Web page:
• Analysis of DNA for genetic diagnosis in early pregnancy
Amniocentesis
  • Miscarriage (approximate risk: 0.5–1%)
  • Premature rupture of the membranes
  • Infection
Cordocentesis

References:[3][5][6][7][8][9][10][11][12]

  • First: : bimanual examination of the fetal position; (longitudinal/oblique/transverse) and fundal height
  • Second: : bimanual examination of the location of the fetal back (i.e., either on the mother's left or right side)
  • Third: : One hand grasps above the symphysis; in an attempt to determine if the presenting part of the fetus is engaged.
    • In cases of cephalic presentation , the fetal head feels hard and ballotable; if the fetus is in a breech position, a soft and less movable rump can be felt.
  • Fourth: : Bimanual determination of the location of the fetal brow and the degree of flexion of the fetus's head. Usually performed during the later stages of pregnancy when the fetus has entered the pelvic inlet.
Week of pregnancy Fundal height during pregnancy
12th Just above the symphysis
20th Between the symphysis and navel
24th Navel
32nd Between the navel and xiphoid
36th Peak: at the costal arch
40th Two finger widths below the costal arch

References:[13][14][15]

The following tests are performed in high-risk pregnancies to assess the risk of antenatal fetal death.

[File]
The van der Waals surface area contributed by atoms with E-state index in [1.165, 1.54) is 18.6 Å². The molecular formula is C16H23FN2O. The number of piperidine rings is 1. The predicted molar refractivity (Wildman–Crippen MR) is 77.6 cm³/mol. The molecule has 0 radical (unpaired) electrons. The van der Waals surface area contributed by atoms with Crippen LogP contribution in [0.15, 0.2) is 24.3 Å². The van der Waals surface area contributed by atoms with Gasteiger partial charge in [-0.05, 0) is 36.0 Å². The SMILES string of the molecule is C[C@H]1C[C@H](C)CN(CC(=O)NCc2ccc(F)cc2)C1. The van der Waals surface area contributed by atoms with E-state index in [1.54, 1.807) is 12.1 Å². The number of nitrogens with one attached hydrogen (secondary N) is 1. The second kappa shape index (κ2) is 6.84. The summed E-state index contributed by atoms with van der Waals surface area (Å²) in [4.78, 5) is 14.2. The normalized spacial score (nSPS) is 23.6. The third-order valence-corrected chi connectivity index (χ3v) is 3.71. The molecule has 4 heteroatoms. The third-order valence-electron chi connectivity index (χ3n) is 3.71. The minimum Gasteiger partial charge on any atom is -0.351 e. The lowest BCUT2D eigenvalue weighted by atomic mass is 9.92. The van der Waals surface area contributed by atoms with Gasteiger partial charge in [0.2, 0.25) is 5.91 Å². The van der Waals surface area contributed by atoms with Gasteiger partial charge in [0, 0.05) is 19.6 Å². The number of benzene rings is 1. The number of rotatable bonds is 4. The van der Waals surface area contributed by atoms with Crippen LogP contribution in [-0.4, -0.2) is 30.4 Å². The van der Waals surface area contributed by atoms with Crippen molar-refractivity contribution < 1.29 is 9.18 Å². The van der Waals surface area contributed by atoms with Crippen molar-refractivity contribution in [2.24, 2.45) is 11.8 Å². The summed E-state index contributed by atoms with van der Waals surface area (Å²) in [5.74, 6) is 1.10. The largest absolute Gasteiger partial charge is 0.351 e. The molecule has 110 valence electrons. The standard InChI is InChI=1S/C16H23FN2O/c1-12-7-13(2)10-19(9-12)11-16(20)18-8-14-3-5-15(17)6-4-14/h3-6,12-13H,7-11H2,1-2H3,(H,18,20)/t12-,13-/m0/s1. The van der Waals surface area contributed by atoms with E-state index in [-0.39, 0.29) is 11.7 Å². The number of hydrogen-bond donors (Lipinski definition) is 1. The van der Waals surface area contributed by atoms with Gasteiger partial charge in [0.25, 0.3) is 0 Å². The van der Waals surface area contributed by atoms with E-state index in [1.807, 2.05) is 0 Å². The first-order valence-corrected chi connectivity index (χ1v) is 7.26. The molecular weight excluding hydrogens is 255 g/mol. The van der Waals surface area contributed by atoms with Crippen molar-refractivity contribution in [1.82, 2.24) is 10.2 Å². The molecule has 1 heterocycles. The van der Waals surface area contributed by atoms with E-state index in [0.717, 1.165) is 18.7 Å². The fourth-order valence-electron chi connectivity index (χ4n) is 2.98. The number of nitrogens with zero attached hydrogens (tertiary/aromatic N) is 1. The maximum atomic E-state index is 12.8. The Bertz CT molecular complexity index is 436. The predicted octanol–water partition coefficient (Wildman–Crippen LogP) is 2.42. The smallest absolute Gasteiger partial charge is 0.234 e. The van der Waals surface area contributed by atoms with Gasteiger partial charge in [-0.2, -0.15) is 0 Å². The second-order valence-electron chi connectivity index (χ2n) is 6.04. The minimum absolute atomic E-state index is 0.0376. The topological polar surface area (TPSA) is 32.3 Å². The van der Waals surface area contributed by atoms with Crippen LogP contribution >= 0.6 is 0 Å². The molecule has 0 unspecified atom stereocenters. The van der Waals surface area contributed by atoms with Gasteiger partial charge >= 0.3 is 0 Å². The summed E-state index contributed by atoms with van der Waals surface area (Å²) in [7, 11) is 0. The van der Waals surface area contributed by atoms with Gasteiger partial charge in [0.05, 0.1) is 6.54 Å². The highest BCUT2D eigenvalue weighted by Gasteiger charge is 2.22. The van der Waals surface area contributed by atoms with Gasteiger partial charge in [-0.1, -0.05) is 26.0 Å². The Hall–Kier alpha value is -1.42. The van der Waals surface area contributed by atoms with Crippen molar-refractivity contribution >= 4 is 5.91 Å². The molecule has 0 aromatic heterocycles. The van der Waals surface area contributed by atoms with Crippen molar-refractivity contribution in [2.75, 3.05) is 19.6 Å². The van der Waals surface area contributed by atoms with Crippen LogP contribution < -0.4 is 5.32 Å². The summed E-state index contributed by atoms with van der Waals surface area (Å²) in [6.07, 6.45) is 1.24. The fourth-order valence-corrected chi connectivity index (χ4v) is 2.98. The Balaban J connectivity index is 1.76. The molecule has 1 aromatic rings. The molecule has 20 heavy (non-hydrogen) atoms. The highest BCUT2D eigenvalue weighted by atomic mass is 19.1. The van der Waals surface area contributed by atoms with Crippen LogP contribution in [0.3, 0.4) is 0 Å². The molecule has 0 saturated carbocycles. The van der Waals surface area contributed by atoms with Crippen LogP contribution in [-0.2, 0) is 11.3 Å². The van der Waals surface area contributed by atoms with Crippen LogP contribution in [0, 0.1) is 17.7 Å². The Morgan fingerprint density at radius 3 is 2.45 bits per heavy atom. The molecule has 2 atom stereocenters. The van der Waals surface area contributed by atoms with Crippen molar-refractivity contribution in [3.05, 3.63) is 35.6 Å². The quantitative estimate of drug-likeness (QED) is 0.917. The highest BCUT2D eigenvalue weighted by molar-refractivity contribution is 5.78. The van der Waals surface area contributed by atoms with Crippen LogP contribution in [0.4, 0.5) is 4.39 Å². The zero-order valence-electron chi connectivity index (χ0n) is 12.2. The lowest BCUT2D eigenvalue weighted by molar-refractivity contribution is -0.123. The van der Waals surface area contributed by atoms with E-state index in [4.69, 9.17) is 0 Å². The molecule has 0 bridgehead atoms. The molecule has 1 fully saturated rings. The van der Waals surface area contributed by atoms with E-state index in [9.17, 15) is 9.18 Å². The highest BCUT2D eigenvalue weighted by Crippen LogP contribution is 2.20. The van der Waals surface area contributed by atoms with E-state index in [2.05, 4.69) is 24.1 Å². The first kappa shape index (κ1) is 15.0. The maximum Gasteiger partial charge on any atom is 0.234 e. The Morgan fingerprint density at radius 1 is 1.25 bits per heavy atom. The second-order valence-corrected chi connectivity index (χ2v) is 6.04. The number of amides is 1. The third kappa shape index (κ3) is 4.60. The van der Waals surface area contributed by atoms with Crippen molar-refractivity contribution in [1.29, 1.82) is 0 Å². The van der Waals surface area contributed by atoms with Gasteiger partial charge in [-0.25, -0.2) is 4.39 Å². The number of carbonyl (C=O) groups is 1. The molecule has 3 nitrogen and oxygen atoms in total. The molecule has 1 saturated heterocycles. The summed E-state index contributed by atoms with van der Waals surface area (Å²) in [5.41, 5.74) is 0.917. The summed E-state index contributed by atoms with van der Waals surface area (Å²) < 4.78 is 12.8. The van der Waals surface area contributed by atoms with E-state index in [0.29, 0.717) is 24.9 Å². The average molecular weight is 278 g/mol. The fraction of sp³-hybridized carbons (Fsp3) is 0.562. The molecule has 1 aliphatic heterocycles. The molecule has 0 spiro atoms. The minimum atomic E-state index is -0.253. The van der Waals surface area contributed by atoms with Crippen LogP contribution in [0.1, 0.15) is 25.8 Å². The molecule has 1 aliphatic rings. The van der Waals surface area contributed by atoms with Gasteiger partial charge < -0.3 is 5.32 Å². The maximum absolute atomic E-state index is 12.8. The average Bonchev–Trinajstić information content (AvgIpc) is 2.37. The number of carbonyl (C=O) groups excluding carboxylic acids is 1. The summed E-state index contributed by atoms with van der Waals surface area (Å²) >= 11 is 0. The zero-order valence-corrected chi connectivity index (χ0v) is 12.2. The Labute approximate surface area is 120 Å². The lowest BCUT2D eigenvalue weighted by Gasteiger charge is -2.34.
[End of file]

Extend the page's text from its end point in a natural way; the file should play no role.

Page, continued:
• Nonstress test (NST): a noninvasive test (CTG) that measures FHR reactivity to fetal movements
  • Contraction stress test (CST): measures FHR reactivity in response to uterine contractions
  • Biophysical profile (BPP): a noninvasive test that evaluates the risk of antenatal fetal death, usually performed after the 28th gestational week
    • Measured parameters: each parameter receives a score of either 0 (abnormal) or 2 (normal) points (see table below).
    • Interpretation
      • Total score ≥ 8 points: no signs of fetal compromise at the time of testing → reassurance
      • Total score ≤ 4 points: potential fetal compromise → delivery is indicated (if pregnancy duration is < 32 0/7 weeks, administer steroids and continue close monitoring)
Biophysical profile scoring criteria
Parameter Normal results (= 2 points)
Fetal movement
  • ≥ 3 body or limb movements within a 30-minute period
Fetal tone
  • ≥ 1 episodes of a fetal extremity or fetal spine extension with return to flexion
Fetal breathing
  • ≥ 1 rhythmic breathing episode(s) ≥ 30 seconds within a 30-minute period
Amniotic fluid volume
  • A single deepest vertical pocket ≥ 2 cm with a horizontal dimension ≥ 1 cm.
Nonstress test
  • ≥ 2 episodes of FHR accelerations of ≥15 bpm and ≥15 seconds associated with fetal movement within a 20-minute period [16]

References:[17][18][19][20][21]

Doppler ultrasound

Vessel

Pathological findings
Uterine artery Early diastolic notch

Umbilical artery

Decline or loss of end diastolic flow velocity or negative flow

Fetal middle cerebral artery

Increased diastolic flow velocity

References:[22][23][24][25]